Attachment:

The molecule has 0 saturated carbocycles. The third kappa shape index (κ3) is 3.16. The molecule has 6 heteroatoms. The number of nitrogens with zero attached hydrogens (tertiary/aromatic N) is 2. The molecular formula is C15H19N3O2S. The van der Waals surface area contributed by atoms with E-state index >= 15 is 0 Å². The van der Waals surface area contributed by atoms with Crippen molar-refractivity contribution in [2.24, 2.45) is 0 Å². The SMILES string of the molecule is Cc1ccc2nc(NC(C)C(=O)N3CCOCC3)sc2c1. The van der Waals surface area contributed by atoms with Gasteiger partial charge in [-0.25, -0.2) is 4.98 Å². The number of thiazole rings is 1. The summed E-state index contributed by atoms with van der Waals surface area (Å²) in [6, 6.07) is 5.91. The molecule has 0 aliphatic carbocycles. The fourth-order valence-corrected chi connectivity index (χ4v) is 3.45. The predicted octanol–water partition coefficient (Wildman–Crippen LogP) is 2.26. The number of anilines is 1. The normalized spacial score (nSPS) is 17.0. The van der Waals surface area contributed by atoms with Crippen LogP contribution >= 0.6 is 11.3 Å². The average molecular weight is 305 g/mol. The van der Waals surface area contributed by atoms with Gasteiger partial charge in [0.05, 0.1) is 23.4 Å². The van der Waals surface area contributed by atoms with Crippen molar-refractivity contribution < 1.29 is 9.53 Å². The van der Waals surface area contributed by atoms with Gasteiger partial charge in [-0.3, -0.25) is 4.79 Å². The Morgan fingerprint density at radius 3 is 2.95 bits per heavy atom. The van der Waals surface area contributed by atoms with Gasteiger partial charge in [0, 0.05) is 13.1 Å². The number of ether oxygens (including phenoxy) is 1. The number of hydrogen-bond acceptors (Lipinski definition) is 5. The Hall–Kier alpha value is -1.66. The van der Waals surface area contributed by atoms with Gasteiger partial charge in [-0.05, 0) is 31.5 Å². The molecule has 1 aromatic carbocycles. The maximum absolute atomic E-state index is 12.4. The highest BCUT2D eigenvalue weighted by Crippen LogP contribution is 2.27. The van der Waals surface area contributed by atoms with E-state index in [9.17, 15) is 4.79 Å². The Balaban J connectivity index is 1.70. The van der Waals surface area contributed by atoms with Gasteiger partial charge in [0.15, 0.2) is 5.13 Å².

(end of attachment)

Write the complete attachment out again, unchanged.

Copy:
The molecule has 0 saturated carbocycles. The third kappa shape index (κ3) is 3.16. The molecule has 6 heteroatoms. The number of nitrogens with zero attached hydrogens (tertiary/aromatic N) is 2. The molecular formula is C15H19N3O2S. The van der Waals surface area contributed by atoms with E-state index >= 15 is 0 Å². The van der Waals surface area contributed by atoms with Crippen molar-refractivity contribution in [2.24, 2.45) is 0 Å². The SMILES string of the molecule is Cc1ccc2nc(NC(C)C(=O)N3CCOCC3)sc2c1. The van der Waals surface area contributed by atoms with Gasteiger partial charge in [-0.25, -0.2) is 4.98 Å². The number of thiazole rings is 1. The summed E-state index contributed by atoms with van der Waals surface area (Å²) in [6, 6.07) is 5.91. The molecule has 0 aliphatic carbocycles. The fourth-order valence-corrected chi connectivity index (χ4v) is 3.45. The predicted octanol–water partition coefficient (Wildman–Crippen LogP) is 2.26. The number of anilines is 1. The normalized spacial score (nSPS) is 17.0. The van der Waals surface area contributed by atoms with Crippen LogP contribution >= 0.6 is 11.3 Å². The average molecular weight is 305 g/mol. The van der Waals surface area contributed by atoms with Gasteiger partial charge in [0.05, 0.1) is 23.4 Å². The van der Waals surface area contributed by atoms with Crippen molar-refractivity contribution < 1.29 is 9.53 Å². The van der Waals surface area contributed by atoms with Gasteiger partial charge in [-0.3, -0.25) is 4.79 Å². The Morgan fingerprint density at radius 3 is 2.95 bits per heavy atom. The van der Waals surface area contributed by atoms with Gasteiger partial charge in [0, 0.05) is 13.1 Å². The number of ether oxygens (including phenoxy) is 1. The number of hydrogen-bond acceptors (Lipinski definition) is 5. The Hall–Kier alpha value is -1.66. The van der Waals surface area contributed by atoms with Gasteiger partial charge in [-0.05, 0) is 31.5 Å². The molecule has 1 aromatic carbocycles. The maximum absolute atomic E-state index is 12.4. The highest BCUT2D eigenvalue weighted by Crippen LogP contribution is 2.27. The van der Waals surface area contributed by atoms with E-state index in [9.17, 15) is 4.79 Å². The Balaban J connectivity index is 1.70. The van der Waals surface area contributed by atoms with Gasteiger partial charge in [0.15, 0.2) is 5.13 Å².